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Re: Knife Rope or Nothing

Post by Kayak Mike »

Not to take a rope would be mad! Thats a piece of kit that could be used to help someone else in your group!

Not to take a knife wouldn't be half as bad, as WRK pointed out, how often have most of us used our rescue knifes?

The main problem with forgetting your knife would be the difficulties of getting a nice even spread of butter, or clean slice of cheese for your sarnie whilst everyones sorting the shuttle out...


With that in mind I'd probably go with option A head home where there are plenty of knives, and a toasty machine, and enjoy a scalding hot cheese toasty.

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Re: Knife Rope or Nothing

Post by TechnoEngineer »

Poke wrote: If you've forgotten your knife, but remembered your rope do you:
A) not paddle?
B) take the rope only?
C) take nothing?
D) ...something else? (what?)
D) Make sure someone else in the team has a knife.
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Re: Knife Rope or Nothing

Post by tambakosi »

Big Henry wrote:As the original question has to some extent been answered, (take your rope even if you forgot your knife) I would like to ask: where do people keep their throwbags? Mine is kept in my kayak between my legs, but if my boat were pinned I would struggle to get the rope. So should I have one attached to my waist, but wouldn't that cause a possible snag hazard if I swim? What do people think?
I carry my throwbag on my waist now using a Palm safety belt with QR buckle. I prefer this as I always have it with me and it also keeps me leaning forward in my boat as i'm a lazy bugger.

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Re: Knife Rope or Nothing

Post by freddie »

tambakosi wrote:I carry my throwbag on my waist now using a Palm safety belt with QR buckle. I prefer this as I always have it with me and it also keeps me leaning forward in my boat as I'm a lazy bugger.
I used to carry one on my waist, but I stopped as it stopped me being able to lean back when I wanted to.

I liked having a line on my waist for the ease of it, but having one between my legs is still fairly fast and easy to get to, and I take it with me by default whenever I get out, it's one of those things that you can learn to do without thinking after a while.
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Re: Knife Rope or Nothing

Post by scottdog007 »

Mark Dixon wrote:......How many people carry a saw?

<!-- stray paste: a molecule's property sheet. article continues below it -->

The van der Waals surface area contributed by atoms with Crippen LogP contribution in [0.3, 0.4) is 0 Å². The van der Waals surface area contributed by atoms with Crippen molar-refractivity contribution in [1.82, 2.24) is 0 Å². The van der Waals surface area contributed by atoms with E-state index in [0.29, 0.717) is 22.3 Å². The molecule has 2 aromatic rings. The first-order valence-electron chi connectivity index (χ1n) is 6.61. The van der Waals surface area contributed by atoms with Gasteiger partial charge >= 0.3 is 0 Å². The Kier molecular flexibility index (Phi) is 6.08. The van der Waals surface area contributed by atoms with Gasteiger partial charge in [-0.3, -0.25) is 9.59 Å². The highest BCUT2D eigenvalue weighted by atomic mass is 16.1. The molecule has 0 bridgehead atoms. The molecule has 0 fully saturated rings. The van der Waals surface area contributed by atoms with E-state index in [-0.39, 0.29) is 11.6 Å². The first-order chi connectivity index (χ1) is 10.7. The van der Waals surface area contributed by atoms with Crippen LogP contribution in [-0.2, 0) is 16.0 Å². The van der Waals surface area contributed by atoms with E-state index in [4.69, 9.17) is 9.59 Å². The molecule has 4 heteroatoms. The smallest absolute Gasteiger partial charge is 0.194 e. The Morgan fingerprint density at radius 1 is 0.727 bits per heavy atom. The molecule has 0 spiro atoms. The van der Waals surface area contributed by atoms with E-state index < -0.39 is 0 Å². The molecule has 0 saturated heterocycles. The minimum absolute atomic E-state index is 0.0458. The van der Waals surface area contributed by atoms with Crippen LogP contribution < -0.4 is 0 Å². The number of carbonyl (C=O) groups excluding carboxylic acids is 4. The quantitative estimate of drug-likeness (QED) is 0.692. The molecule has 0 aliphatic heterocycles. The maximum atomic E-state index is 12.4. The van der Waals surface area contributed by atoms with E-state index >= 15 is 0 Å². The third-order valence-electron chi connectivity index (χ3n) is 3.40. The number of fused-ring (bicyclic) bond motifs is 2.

Mark
I carry a 'pruning saw' in the front of my boat after getting pinned chasing a boat in grade 2 water. Boat went around a rock I went the other way around the rock to find a 5 inch diameter tree across my path. I had time to spin around and got pinned backwards in main flow. Someone came to my rescue with a saw. He was chuffed as he had carried the saw for years and had never used it.

Now I have a saw positioned in the front of the boat. It stays there all the time, even when boat is on the car roof.

The knife stays in the BA all the time as well. I must admit that the last time I checked it, it was a bit corroded where the aluminium had gone furry, so slightly hard to open.

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Re: Knife Rope or Nothing

Post by banzer »

Knife is v important on the White Nile... for cutting into pineapples when chilling at Superhole. Rope is very unimportant, unless the tow-in to Nile Special has broken!
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Re: Knife Rope or Nothing

Post by TonyM »

Going off piste for a moment:
Mark Dixon wrote: There are a lot more dangerous things to do than kayaking in both leisure and work, Building site safety is becoming a joke nowadays with no shorts allowed, safety glasses at all times, no 240volt chargers, where does it stop?
Mark
Presumably with less people being killed or injured at work... This could serioulsy interfere with paddling time. Not being injured is generally cheaper than being injured too.

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Re: Knife Rope or Nothing

Post by Mark Dixon »

TonyM wrote:Going off piste for a moment:
Mark Dixon wrote: There are a lot more dangerous things to do than kayaking in both leisure and work, Building site safety is becoming a joke nowadays with no shorts allowed, safety glasses at all times, no 240volt chargers, where does it stop?
Mark
Presumably with less people being killed or injured at work... This could serioulsy interfere with paddling time. Not being injured is generally cheaper than being injured too.